Learn what the difference is between Programs, Tasks, Subroutines and ISR's so you can get the most our of your Do-more PLC.
Our FREE Practical Guide to Programmable Logic Controllers eBook: https://www.automationdirect.com/ebooks/plc-handbook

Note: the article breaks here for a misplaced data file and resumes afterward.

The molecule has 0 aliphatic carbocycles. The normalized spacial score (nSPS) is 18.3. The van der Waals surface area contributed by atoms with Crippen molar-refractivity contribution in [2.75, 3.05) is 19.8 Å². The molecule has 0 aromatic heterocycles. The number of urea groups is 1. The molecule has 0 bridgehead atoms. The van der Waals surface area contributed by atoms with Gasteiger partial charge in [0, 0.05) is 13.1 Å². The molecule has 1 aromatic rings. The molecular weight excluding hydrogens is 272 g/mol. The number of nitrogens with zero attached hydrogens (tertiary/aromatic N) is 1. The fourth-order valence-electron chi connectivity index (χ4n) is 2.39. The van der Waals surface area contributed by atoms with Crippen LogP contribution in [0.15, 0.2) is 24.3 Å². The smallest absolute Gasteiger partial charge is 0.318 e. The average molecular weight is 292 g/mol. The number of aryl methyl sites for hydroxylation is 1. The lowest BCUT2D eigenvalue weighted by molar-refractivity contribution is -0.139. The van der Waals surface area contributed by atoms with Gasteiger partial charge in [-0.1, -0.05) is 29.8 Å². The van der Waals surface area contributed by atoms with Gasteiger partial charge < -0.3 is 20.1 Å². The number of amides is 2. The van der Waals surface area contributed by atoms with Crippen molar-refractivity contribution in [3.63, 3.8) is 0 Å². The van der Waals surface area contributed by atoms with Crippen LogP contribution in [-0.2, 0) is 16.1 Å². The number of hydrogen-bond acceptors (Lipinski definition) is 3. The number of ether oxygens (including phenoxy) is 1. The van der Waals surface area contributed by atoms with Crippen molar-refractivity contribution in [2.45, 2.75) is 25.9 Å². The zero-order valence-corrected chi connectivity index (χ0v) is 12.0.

So what is the difference between a task, a program, a subroutine and an Interrupt Service Routine? In this video we’ll take a quick look at the differences at a very high level and then in separate videos will focus on each one with live examples so you can see exactly how to use them. Normally, a PLC program reads its inputs, executes its logic and then updates the outputs. We call that a scan. Suppose we have a bunch of rungs of ladder code here and the exact same lines of code here and here. When ever you see redundant blocks of code like this, think about pulling that code out and putting it into a subroutine. Now the ladder code just has a single call to the subroutine and all three call the exact same code. Now if you have to modify it in the future you only have to modify it in one place. That saves you time and effort and just makes your ladder code much easier to read and maintain. You can even pass the subroutine parameters so if each section needs to use different values you can do that too. The key thing to remember is the Subroutine runs as if it is part of the main scan loop. The main loop jumps to the subroutine, executes it and then picks up right where it left off. So you are still running the same long scan loop, it’s just packaged a more modular easier to maintain fashion. And it also takes less memory. So if you have redundant code that may just need to use different values but does the exact same operation – Think Subroutines. Programs are not subroutines. The Main Program is a Program that is guaranteed to run every scan while the PLC is in RUN mode. The cool thing about the Do-more is you can create your own programs. Suppose for example that you have several machines in a process line. Maybe one preps material, one drills holes, one rivets, and one does some kind of finishing work. You could do all of those in one long monolithic block of code, or you could pull each one out and create a separate Program for each. Then in the Main program you just RUN each routine to enable it and they all go off and run their own machine – I like to think of it as independent background process. Programs are also good for processing asynchronous things like handling of incoming messages. You start the message handler program with a RUN command and then it just patiently waits for messages in the background while the main scan loop runs its normal processes. When it gets one it processes it and then goes back to waiting. Again, an asynchronous or background process. So any time you have a large bock of code that’s running multiple processes that each needs to run continuously or even for just several scans at a time, think about breaking the code out into separate programs. You can do all the same stuff in a Program that you can do in main program loop, but it will make your code much easier to read and maintain. In this example main launches each of the processes and then sits back and does nothing. We’ll do some live examples of this in the video dedicated to programs and tasks. A Task is basically a stripped down Program. The main difference is it executes to completion and exits. One pass and it’s done. It won’t execute again until it’s re-enabled. Of course, since a task only runs one pass, it doesn’t do stage programming. That wouldn’t make any sense because stage always runs over multiple scans – right? Tasks are ideal for doing things that just need a single pass like checking an alarm value periodically because you can just call that code block when you need it OR you can tell the Task to do periodic updates for you. That’s cool. Tasks are also great for doing episodic stuff - maybe you need to calculate the production rates and values at the end of a shift. And calculating all of that stuff is going to take a long time relative to your scan. Well, look at this. You can tell a Task to only run for a limited amount of time – we call that a time slice. So now it might take several scans to finish the calculations, but since it only does a little bit at a time, it doesn’t affect your regular scan interval very much. That’s a great way to make sure your episodic task doesn’t overly burden you main scan loop and slow down your machine processes. Time slicing can also be used with Programs so you can dedicate the bulk of the scan to one machine or process and the rest of the scan time to the others if you want to. That’s one of the things that makes the Do-more so powerful. You have complete control over exactly how your system runs. You also have complete control over WHEN things run. You can tell the Do-more PLC what order you want the various tasks and programs to run in. We’ll do several live demos of time slicing and execution order in the video on Programs and Tasks. For now just know that it’s an amazing feature of the Do-more PLC. Interrupt subroutines are great for handling events that need to be serviced right now. You have a scan loop, and maybe some programs and tasks and they are doing their thing. But when a triggering event occurs you want to run a specific block of code as soon as that event happens. Maybe you want to react to the rising edge of a signal when it occurs and not wait until the next scan to see something changed for example. That’s a good example of when you would want to use an interrupt service routine – or ISR. It doesn’t mater where the program is in the scan loop, the program immediately jumps away, executes that ISR and then comes back to where the scan loop left off and continues on its way. It’s kinda like a subroutine that can run when ever a triggering event happens. That triggering event could be an external input coming in, a timer timing out, all kinds of things. Of course, since it is interrupting the flow of the scan, you always want to make sure the ISR is just as short as it can possibly be. For example, in an ISR, all you would do is make note that a signal changed. Just take note that a signal changed and let some other routine take care of the details later. Don’t try to do any more than that in an ISR, otherwise it might impact your scan time. So we have Subroutines which are great for cleaning up redundant code. We have Programs which are really great for running independent processes. We have Tasks which are particularly good for periodic and episodic processes that only require one pass. And we have Interrupt Service routines which are great for reacting immediately to an event of some kind. All of which make maintaining and debugging your code a whole lot easier. This was just a very quick introduction there’s a whole lot more to this. Check out the dedicated videos to learn exactly how to use each of these powerful tools. And if you have any questions, please contact AutomationDirect’s free award winning support team during regular business hours. They will be happy to help. And don’t forget the forums. There’s lots of experienced automation professions there that love to share their years of experience. Just don’t post any questions directed at AutomationDirect’s support staff there, they don’t monitor the forums on a regular basis. Spend Less. Do-more. With AutomationDirect.